YoungHegelian said...
This comment has been removed by the author.
YoungHegelian said...

Xerox had such a brilliant crew together at Palo Alto back then. It was too bad for them that they seemed to be unable to successfully commercialize the products they developed.

I remember seeing a Xerox computer system, with yes, a mouse & video screen on the desk of an administrative staffer for the Vice President back in 1983. It was the first & last Xerox computer I ever saw.

bagoh20 said...

I was learning computer science in college in 1981 and we still used punch cards, although they were on their way out as the school had just gotten new Apple II computers, and the command line was being taught in the next class in the series. That 1968 demo is way more advanced than anything we were learning in 1981, but that's one of the big problems with college education. They are always teaching what industry has moved passed long ago, or stuff they will never adopt in the first place.

YoungHegelian said...

Xerox had such a brilliant crew together at Palo Alto back then. It was too bad for them that they seemed to be unable to successfully commercialize the products they developed.

I remember seeing a Xerox computer system, with yes, a mouse & video screen on the desk of an administrative staffer for the Vice President back in 1983. It was the first & last Xerox computer I ever saw.

(Posting #2. Post #1 got et by bagoh)

Original Mike said...

"Gotta remember to use "double dumbass on you" at some point."

Life provides ample opportunities for a colorful metaphor.

Quaestor said...

Here it is, the Xerox Altos. This is actually the Altos II, but there's not too much outward difference between the the first and second model.

The notice the orientation of the monitor. Even though the Altos was a computer, a generalized system, Xerox didn't market it as such. Instead they targeted newspapers, magazines and publishing houses. Their sales force pushed it as a kind of typesetting machine. Idiots...

Quaestor said...

Oops, error. The Xerox product was called Alto (from Palo Alto Reseach Center). Altos was an 8086 that shipped with Xenix.

Bob_R said...

@Quaestor - Thanks for the link.

"Any sufficiently advanced technology is indistinguishable from magic."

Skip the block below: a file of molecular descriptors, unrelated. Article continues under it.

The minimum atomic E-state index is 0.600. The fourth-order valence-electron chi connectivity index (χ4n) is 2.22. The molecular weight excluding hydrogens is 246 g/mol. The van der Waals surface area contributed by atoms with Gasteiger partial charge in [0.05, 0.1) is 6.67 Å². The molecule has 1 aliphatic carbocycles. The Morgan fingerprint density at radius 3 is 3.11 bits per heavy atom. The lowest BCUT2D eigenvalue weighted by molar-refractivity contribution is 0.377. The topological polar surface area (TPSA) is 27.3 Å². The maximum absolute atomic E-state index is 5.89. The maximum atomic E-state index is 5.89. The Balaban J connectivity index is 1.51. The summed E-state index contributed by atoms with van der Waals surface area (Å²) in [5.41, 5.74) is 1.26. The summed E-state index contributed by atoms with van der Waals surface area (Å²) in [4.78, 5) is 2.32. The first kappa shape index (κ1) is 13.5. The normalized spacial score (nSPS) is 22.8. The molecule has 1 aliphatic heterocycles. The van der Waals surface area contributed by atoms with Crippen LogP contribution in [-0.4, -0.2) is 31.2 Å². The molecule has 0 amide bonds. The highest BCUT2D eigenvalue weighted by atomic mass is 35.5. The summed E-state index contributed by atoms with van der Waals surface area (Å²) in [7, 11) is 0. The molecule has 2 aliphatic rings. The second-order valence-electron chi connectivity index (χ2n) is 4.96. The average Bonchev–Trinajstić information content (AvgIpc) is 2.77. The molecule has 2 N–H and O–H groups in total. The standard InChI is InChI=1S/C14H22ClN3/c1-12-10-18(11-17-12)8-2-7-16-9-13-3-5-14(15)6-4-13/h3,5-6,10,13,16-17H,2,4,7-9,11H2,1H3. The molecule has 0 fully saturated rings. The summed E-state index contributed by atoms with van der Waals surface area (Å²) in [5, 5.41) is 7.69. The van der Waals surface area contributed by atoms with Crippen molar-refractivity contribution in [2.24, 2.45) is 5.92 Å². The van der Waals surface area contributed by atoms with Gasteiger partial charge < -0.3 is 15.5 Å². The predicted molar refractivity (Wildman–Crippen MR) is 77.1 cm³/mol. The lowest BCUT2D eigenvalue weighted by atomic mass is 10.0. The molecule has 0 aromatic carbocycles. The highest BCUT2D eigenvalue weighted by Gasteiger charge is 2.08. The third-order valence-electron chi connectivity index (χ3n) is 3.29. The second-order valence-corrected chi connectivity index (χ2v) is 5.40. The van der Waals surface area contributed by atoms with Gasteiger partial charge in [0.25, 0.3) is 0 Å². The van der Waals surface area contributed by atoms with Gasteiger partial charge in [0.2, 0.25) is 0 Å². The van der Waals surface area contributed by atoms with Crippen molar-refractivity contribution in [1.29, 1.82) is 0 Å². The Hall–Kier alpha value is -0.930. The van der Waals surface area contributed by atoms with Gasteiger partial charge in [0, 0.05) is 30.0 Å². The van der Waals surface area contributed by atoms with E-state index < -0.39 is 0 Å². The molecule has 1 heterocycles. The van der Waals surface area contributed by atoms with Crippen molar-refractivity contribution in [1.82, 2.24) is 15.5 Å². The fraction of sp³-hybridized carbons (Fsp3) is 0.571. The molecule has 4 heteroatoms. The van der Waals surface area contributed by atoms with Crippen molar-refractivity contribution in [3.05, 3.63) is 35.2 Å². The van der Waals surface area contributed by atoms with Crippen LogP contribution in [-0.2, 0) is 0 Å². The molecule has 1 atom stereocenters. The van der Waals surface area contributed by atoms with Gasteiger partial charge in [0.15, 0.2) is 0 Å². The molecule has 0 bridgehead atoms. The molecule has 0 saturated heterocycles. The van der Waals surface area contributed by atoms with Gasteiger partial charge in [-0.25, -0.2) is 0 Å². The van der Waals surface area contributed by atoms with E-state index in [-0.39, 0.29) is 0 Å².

I am (barely) old enough to appreciate how magical that lecture must have been.

Bob_R said...
This comment has been removed by the author.
Bob_R said...

@bagoh20 - Working technology persists for a long time. My wife was using decks of punch cards to track satellites at NASA Goddard until about 1983 (IIR). Always a huge barrier to fixing something that is working.

mariner said...

He demonstrated how a mouse, which he had invented just four years earlier, could be used to control a computer.

Think about that.

The mouse was invented in 1964. So was hypertext linking.

But we didn't start using them until the 1990s.

mariner said...

Big Mike,
Point of information. There were green screens in 1968 -- character-oriented CRT terminals. I know because I was there! By 1968 punched cards and punched paper tape were obsolete.

That's a point of *mis*information.

Punched cards and paper tape were still in wide use in the late 1970s.

Original Mike said...

Punch cards were the method used to input data to the University of Wisconsin mainframe, available for computer science classes, in 1975.

Original Mike said...

In fact, the damn punch card reader ate my semester project.

Quaestor said...

But we didn't start using them until the 1990s.

Well, some of us started mousing in 1984...

I think the reason these concepts took so long to come to the fruition we all know so well today is the hardware. Engelbart's demo wasn't conducted on a small cheap (i.e. high five figures vs high six) computer. Even though his NLS was easy to use, you'd best have a skilled engineer on hand in case the queue pdumped.

pm317 said...

The Drill SGT said.
---------------
You got it right. Without DARPA's visionary focus, we wouldn't be where we are today. Think ARPANet.

Clyde said...

Thank you, Dr. Engelbart. You're one of the people who made our lives a whole lot better, even if we didn't know it. Rest in peace. You've earned it.

Fred Drinkwater said...

Re: punch cards, I was using them on an IBM 360-65 in 1972, a 370-158VM in 74, and on a CDC 6400 at Berkeley in 75. By 1980, the undergrad CS was done on multiuser BSD UNIX running on DEC PDP 11-70 and VAX 11-780; no more punchcards. (The VAX 780 ran at (roughly) a blistering 1 MIPS (million instructions per second)). I have fond memories of a dual VAX 11-785 named Ernie KoVAX.